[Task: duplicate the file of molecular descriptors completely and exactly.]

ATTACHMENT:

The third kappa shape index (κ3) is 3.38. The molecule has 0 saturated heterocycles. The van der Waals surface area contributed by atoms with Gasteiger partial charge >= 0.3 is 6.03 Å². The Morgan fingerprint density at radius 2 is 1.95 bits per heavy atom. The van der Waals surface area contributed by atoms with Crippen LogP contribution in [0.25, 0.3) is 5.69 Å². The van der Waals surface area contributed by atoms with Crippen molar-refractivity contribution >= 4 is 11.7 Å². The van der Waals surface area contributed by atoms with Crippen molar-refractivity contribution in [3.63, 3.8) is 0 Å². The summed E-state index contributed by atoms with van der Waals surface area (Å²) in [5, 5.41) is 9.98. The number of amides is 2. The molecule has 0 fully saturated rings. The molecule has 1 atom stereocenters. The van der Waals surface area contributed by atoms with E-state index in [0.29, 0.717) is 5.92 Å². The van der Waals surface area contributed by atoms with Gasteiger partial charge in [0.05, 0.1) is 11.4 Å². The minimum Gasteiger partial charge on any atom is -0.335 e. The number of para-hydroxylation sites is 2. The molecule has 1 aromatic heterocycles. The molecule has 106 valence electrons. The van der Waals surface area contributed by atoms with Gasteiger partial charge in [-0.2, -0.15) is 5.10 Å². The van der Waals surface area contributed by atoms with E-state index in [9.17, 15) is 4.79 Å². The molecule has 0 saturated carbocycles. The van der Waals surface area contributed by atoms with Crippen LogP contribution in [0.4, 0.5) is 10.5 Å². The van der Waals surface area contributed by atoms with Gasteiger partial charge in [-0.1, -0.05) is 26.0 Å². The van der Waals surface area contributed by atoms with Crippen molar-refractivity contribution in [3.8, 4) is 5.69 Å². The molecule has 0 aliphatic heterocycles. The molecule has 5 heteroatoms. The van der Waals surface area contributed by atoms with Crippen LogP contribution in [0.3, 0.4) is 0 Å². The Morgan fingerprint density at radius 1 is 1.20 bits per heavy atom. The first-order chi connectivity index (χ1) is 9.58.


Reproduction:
The third kappa shape index (κ3) is 3.38. The molecule has 0 saturated heterocycles. The van der Waals surface area contributed by atoms with Gasteiger partial charge >= 0.3 is 6.03 Å². The Morgan fingerprint density at radius 2 is 1.95 bits per heavy atom. The van der Waals surface area contributed by atoms with Crippen LogP contribution in [0.25, 0.3) is 5.69 Å². The van der Waals surface area contributed by atoms with Crippen molar-refractivity contribution >= 4 is 11.7 Å². The van der Waals surface area contributed by atoms with Crippen molar-refractivity contribution in [3.63, 3.8) is 0 Å². The summed E-state index contributed by atoms with van der Waals surface area (Å²) in [5, 5.41) is 9.98. The number of amides is 2. The molecule has 0 fully saturated rings. The molecule has 1 atom stereocenters. The van der Waals surface area contributed by atoms with E-state index in [0.29, 0.717) is 5.92 Å². The van der Waals surface area contributed by atoms with Gasteiger partial charge in [0.05, 0.1) is 11.4 Å². The minimum Gasteiger partial charge on any atom is -0.335 e. The number of para-hydroxylation sites is 2. The molecule has 1 aromatic heterocycles. The molecule has 106 valence electrons. The van der Waals surface area contributed by atoms with Gasteiger partial charge in [-0.2, -0.15) is 5.10 Å². The van der Waals surface area contributed by atoms with E-state index in [9.17, 15) is 4.79 Å². The molecule has 0 saturated carbocycles. The van der Waals surface area contributed by atoms with Crippen LogP contribution in [0.4, 0.5) is 10.5 Å². The van der Waals surface area contributed by atoms with Gasteiger partial charge in [-0.1, -0.05) is 26.0 Å². The van der Waals surface area contributed by atoms with Crippen molar-refractivity contribution in [3.8, 4) is 5.69 Å². The molecule has 0 aliphatic heterocycles. The molecule has 5 heteroatoms. The van der Waals surface area contributed by atoms with Crippen LogP contribution in [0.3, 0.4) is 0 Å². The Morgan fingerprint density at radius 1 is 1.20 bits per heavy atom. The first-order chi connectivity index (χ1) is 9.58.